“I had to be brave to be myself. I had to ask myself, if I don’t live my life right now, then when? And that’s what Pride means to me. It’s a celebration of individuality and uniqueness, but it’s really also courage.” Taki adds, “Living my life, to me, is Pride. Coming to terms with your sexuality and identity isn’t easy, and to be able to stand on your own two feet and be able to go out there, that’s already Pride.” —GT


Beauty influencer Johnrey makes inclusivity through makeup his mission. To the tune of 100,000 subscribers on YouTube, the 22-year-old vlogger boasts a self-created platform that wasn’t altogether expected. He shares, “It’s insane to me until now. I mean, one day I was vlogging, then, excuse me — boom! Punch me, pinch me and wake me up. All of this feels like a dream.”

Johnrey speaks to a targeted demographic of young Filipinos who are looking to find joy in makeup — for those looking for non-mainstream products that celebrate their consumers for who they are. Products that don’t conceal you, but celebrate you instead. And more often than not, his followers see themselves in him and his content: they’re dark-skinned morenas too, or individuals of color who don’t subscribe to society’s skin-whitening ideals.

“You know, for me, it’s about representation,” says Johnrey. “I do this for all of my fans — people of color, people who have dark skin and dark lips like me, I want to make sure they all feel beautiful, and that they have a right to use makeup and feel confident, and feel pretty about themselves.”

It’s an idea that lends itself well to the LGBTQIA+ struggle — seeing yourself, or people like you or people you admire on a screen is a luxury not afforded to most and as a queer content creator, Johnrey makes sure to make his YouTube platform a safe space and an avenue for showcasing his identity to the world.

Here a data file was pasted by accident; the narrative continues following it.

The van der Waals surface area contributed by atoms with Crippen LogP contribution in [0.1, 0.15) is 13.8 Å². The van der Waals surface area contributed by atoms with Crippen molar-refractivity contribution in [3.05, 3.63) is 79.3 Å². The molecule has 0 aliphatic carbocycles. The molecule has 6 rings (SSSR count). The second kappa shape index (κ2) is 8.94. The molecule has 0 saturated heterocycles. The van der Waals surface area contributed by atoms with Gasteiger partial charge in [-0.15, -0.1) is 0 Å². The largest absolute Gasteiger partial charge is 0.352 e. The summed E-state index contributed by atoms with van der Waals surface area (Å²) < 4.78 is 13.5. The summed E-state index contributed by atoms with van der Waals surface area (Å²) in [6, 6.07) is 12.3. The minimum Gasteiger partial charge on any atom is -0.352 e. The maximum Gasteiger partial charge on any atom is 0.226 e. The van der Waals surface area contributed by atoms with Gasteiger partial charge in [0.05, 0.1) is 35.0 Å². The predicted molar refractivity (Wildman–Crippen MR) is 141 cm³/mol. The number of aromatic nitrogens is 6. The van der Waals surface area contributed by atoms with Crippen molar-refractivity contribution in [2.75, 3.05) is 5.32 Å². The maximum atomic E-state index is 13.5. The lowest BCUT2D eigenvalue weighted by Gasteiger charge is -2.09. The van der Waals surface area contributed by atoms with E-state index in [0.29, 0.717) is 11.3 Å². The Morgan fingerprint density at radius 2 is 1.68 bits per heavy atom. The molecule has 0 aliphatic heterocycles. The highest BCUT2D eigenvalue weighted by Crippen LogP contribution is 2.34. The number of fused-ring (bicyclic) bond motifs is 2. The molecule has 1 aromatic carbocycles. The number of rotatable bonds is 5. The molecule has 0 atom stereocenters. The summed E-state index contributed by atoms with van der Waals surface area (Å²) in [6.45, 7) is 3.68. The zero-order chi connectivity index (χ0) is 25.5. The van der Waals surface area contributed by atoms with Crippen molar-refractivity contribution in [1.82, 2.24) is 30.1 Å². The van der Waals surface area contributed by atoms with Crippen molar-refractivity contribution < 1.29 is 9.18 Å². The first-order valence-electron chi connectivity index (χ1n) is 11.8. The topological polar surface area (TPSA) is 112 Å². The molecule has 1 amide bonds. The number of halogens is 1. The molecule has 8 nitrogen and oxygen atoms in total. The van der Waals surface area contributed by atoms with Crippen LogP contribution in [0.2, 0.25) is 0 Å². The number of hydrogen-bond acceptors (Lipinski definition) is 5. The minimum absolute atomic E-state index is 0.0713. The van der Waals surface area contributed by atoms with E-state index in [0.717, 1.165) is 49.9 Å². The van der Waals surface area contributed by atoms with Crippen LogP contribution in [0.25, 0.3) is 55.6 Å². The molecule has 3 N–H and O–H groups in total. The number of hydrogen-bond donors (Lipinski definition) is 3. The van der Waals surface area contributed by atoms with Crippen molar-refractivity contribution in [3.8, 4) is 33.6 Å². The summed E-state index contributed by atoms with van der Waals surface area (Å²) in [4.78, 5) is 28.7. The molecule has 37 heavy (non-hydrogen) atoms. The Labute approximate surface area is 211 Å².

“I think it’s important that you’re not ashamed of who you are,” he says, “whether you’re dark-skinned, light-skinned, a gay boy, a gay girl, whatever — who you are is normal, and this is our community and we’re here to lift each other up.”

“Loud and proud,” he adds, “the way it’s supposed to be.” —MY


Mimiyuuuh gets all of us to laugh by being himself. The Dalagang Pilipina-senstation has gone viral for capturing the Filipino youth zeitgeist through lipsyncing and dancing videos. IRL, he’s a walking meme, as funny as he is portraying himself in weekly vlogs (some with millions of hits), and as genuine as he is polite — with a “po” dotting every sentence like an extra exclamation point.

“Ako po ay full-time YouTuber and ako po ang nag e-edit, nag sh-shoot ng videos ko po. Ako po ay isang content creator! (Laughs) Ayun po!” says Mimi, by way of introduction.

More than just his videos, the 22-year-old is also a fashion plate (with noted individuals from #TheIndustrie counting themselves as fans). Having graduated with a degree in fashion design and merchandising from DSL-CSB, Mimi admits she had no plans of finding fame: “Actually po, gusto ko talaga maging designer dati–pero sa ngayon po, overwhelmed po ako sa mga nag l-look up sa akin.”